IS MARKET WINTER COMING?
Two previous bull markets ended in a similar fashion
In last month’s technical column of Investors Monthly I highlighted the fact that the bull market in SA and global equities was getting very mature and that a potential end to the bull market was in sight.
A month can be a long time in financial markets and the month from mid-August to mid-September has seen a dramatic shift in the state of global equity markets. A global equity sell-off ensued following a move by the People’s Bank of China to devalue the Chinese currency. This was a drastic move which was unexpected and has cast doubt over the health of the Chinese economy. Given the significance of the Chinese economy to the rest of the world, it is no surprise that markets have been rattled by this sudden realisation that China may not be the saviour of global economic growth after all.
The weekly chart of the S&P500 that is presented here shows three bull markets and two bear markets that have occurred since the mid-1990s. The world’s largest and most closely watched stock index has made a significant break below the uptrend that joins all the lows since the start of the bull market in 2009.
This looks very ominous when compared to how the prior two bull markets ended. Both the bull market that led up to the dot-com bubble bursting in 2000 and the bull market that led up to the financial crisis in 2008 ended with sudden sharp breaks below the bull trends that had characterised those two bull markets. These trend line breaks were also combined with meaningful breaks below the 50-week moving averages. Following the breaks below the uptrends and the breaks below the 50-week moving averages, the market gave a sudden sharp throw-back to the underside of the 50-week moving average.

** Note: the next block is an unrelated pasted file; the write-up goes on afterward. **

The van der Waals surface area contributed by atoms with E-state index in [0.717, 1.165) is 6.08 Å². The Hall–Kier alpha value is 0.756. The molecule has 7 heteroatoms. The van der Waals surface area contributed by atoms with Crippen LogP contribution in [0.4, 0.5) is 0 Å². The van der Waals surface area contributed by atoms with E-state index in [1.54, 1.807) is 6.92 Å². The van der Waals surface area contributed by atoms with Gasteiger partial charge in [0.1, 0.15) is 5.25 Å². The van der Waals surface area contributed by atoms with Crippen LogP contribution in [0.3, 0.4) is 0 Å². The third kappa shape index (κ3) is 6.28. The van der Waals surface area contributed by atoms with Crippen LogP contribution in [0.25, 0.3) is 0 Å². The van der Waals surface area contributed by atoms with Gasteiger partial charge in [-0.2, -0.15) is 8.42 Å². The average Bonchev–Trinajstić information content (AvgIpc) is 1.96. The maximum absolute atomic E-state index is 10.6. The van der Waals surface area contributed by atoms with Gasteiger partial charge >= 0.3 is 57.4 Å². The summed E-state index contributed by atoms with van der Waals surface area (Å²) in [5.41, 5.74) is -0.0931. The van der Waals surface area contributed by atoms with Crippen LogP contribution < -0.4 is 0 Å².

However, those throw-backs were insufficient to surpass the 50-week moving average and the market succumbed to more selling pressure. This failure to challenge the prior bull market higher is caused by sellers who failed to sell at the market top, viewing the throw-back as an opportunity to lighten or exit their holdings at a reasonable level. It also comes at a time when the rhetoric in the market has become decidedly more cautious.
In both prior cases, the S&P500 suffered sharp bear markets after the bull trend had been broken. Currently the chart setup on the S&P500 is of concern and if the past is any guide, it is quite possible that the prior bull market has ended.
We’ve seen the market break below the uptrend that began in 2009 on the move below 2 050. If the market follows the same pattern as the prior two topping out phases, then it’s likely that we will see a sharp throw-back up towards the 50-week moving average at 2 050 before further selling persists. What happens next is critical and will be an important indication of whether the bull market is in fact over.
A failure to break convincingly above 2 050 on the S&P500 will likely be the signal to indicate that further downside is likely and that a new bear market may be starting. If this is the case, then the big support on the long-term chart comes in at 1 550. That’s some 30% below the recent market peak of 2 130. A 30% pullback would be a relatively shallow bear market when compared to the bear markets of 2000-2003 and 2007-2009.
Typically, bear markets are a lot sharper and more dramatic than bull markets. The market falls much faster than it rises, which is why bear markets generally don’t last as long as bull markets. The warning signs are clear and there is no doubting that the tone on equity markets has shifted recently. “Buy the dips” seems to be a forgotten strategy now and there is generally a lot of nervousness in the air. This, combined with the technical damage that has happened recently, suggests that the winter season may have arrived for the world’s biggest stock index.